Updated: Feb 3
Are you making progress in your quest for better business credit? If your company has paid for any products or services in the past 12 months, are those payments reflecting in your corporate credit report? Have you already achieved solid scores and ratings? Do you have to chase new credit, or are creditors coming to you with offers and options?
By and large, business credit is based upon reliable data, positive payment history, and a proven capacity to handle debt. If you do it right, strong credit scores are a beneficial bi-product of your normal day-to-day processes. But just like most customers don't accidentally chose to do business with you, most of your truly beneficial credit isn't just going to magically find its way into your credit file. Sometimes, success requires you to take an aggressive approach to (literally) every financial thing your business does.
TIPS FOR AGGRESSIVE CREDIT-BUILDING
Every time you open an account with another business to purchase products, services, or funding, do it in the business name. Every transaction has the potential to boost scores and ratings by up to 90%, but only if it is associated specifically to your business and not to you personally.
Eliminate point-of-sale purchases. Even if you are standing in the store and looking at what you want to buy, go online, set up an account, put the item into the shopping cart, choose to "pick up in-store", and make your purchase. Even prepaid purchases can help to build up payment history.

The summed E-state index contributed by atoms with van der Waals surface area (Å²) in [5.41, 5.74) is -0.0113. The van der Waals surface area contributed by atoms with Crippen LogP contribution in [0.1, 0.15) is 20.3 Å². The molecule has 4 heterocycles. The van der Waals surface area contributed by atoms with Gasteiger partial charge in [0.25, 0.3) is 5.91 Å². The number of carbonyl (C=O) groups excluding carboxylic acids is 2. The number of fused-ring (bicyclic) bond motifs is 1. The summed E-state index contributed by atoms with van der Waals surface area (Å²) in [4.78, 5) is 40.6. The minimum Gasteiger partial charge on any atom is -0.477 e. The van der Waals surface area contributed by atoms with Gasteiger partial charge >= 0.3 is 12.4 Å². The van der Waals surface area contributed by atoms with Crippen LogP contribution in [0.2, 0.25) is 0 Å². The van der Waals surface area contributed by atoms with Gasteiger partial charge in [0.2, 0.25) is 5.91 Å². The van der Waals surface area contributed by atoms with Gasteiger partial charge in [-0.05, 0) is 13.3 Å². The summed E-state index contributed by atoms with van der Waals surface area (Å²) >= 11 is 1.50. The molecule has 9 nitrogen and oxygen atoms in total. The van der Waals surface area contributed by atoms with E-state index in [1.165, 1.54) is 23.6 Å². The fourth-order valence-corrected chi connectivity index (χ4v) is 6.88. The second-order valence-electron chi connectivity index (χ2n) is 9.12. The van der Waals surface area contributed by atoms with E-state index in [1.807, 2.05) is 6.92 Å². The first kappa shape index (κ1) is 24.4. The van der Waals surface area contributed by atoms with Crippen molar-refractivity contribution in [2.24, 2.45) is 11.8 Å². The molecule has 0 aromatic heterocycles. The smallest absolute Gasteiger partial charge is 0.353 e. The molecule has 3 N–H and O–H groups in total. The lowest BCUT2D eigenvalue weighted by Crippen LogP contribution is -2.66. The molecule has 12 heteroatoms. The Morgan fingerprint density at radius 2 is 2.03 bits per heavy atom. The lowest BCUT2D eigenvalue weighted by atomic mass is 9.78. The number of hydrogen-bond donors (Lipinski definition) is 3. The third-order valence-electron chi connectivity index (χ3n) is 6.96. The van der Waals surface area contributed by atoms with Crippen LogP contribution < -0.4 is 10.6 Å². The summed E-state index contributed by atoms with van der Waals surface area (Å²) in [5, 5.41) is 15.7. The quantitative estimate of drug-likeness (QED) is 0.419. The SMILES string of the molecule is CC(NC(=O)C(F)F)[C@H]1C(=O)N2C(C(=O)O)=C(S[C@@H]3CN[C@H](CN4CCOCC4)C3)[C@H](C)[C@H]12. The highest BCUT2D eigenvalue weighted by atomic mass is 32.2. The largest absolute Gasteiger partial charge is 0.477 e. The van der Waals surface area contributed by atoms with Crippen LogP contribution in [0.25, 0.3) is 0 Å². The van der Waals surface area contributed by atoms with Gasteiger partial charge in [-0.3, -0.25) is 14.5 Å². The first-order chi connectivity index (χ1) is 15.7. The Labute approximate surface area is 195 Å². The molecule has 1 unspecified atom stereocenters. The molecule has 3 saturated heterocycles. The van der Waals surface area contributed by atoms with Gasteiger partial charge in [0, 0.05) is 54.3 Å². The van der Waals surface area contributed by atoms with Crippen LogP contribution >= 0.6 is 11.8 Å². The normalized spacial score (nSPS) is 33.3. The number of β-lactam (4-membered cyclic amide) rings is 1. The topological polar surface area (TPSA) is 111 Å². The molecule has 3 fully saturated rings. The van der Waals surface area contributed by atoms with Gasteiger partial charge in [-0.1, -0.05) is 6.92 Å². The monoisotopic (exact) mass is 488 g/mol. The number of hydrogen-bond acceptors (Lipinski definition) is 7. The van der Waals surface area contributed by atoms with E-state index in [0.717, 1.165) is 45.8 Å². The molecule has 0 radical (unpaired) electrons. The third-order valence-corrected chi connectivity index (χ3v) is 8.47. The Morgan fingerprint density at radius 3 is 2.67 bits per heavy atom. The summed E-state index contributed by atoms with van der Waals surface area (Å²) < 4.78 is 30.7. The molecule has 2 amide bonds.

Separate business buys from personal purchases by carrying a separate debit card with you that is linked to your business bank account. Don't blow everything you've done to separate business from your personal by paying for business purchases using your personal debit or credit cards.
Invoices should be sent to the business address and paid using the business debit or credit card. Even if your vendor or supplier is just a small mom-and-pop, be sure they provide an invoice for the purchase (not just a receipt) and that the invoice is in the business name and address.
Shipped items should always be sent to the business address. Shipping a purchase to your home simply for convenience could keep you from being able to use that transaction to benefit your business credit report.
Synchronize the business name and address. Like a puzzle piece fitting into an available slot, this information needs to be consistent across all platforms and match to your D&B report exactly, whether on your website, online accounts, bank accounts, shipping details, and visible advertising.
Any transaction history not automatically reported to D&B can be manually submitted using a Creditbuilder (about $150/month). It's pricey, so you'll want to have your list of suppliers handy, with their address, phone number, and contact email, before signing up. In most cases, you'll only need the service for a month or so.
When possible, make purchases from businesses that are known to report automatically to D&B or have a proven history of manually reporting on their clients.
Make sure to have your business credit report in its best possible position and a professional business plan prepared before applying for any bank or SBA loans or alternative funding greater than $50,000.
Please feel free to reach out to me directly at 800-918-7505 ext 2 if you need more information or help using any of the above tips. I'll be glad to answer any questions you have about ways you can be more aggressive in your credit enhancement strategies. You can also book an online appointment to schedule a free consultation.